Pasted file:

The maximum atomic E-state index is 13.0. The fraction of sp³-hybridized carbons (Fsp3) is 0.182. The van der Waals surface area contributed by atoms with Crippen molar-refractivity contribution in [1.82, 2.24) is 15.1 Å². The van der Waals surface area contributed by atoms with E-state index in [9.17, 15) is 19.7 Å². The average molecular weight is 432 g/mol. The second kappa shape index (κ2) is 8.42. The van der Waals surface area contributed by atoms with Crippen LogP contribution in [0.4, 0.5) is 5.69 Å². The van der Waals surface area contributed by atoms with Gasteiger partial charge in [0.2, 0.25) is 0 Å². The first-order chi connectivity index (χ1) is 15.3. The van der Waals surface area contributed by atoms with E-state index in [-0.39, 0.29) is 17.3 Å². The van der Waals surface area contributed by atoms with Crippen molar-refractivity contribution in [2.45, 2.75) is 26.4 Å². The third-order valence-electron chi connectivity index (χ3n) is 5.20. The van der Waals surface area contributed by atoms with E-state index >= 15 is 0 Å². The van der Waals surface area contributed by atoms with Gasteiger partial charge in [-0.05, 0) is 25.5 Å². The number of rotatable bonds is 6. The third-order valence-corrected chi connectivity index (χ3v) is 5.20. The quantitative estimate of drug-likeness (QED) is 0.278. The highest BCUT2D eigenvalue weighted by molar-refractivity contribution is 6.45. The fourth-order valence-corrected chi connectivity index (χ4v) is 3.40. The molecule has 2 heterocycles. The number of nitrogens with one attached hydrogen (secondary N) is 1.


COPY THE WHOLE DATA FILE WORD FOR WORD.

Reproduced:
The maximum atomic E-state index is 13.0. The fraction of sp³-hybridized carbons (Fsp3) is 0.182. The van der Waals surface area contributed by atoms with Crippen molar-refractivity contribution in [1.82, 2.24) is 15.1 Å². The van der Waals surface area contributed by atoms with E-state index in [9.17, 15) is 19.7 Å². The average molecular weight is 432 g/mol. The second kappa shape index (κ2) is 8.42. The van der Waals surface area contributed by atoms with Crippen LogP contribution in [0.4, 0.5) is 5.69 Å². The van der Waals surface area contributed by atoms with Gasteiger partial charge in [0.2, 0.25) is 0 Å². The first-order chi connectivity index (χ1) is 15.3. The van der Waals surface area contributed by atoms with E-state index in [-0.39, 0.29) is 17.3 Å². The van der Waals surface area contributed by atoms with Crippen molar-refractivity contribution in [2.45, 2.75) is 26.4 Å². The third-order valence-electron chi connectivity index (χ3n) is 5.20. The van der Waals surface area contributed by atoms with E-state index >= 15 is 0 Å². The van der Waals surface area contributed by atoms with Gasteiger partial charge in [-0.05, 0) is 25.5 Å². The number of rotatable bonds is 6. The third-order valence-corrected chi connectivity index (χ3v) is 5.20. The quantitative estimate of drug-likeness (QED) is 0.278. The highest BCUT2D eigenvalue weighted by molar-refractivity contribution is 6.45. The fourth-order valence-corrected chi connectivity index (χ4v) is 3.40. The molecule has 2 heterocycles. The number of nitrogens with one attached hydrogen (secondary N) is 1.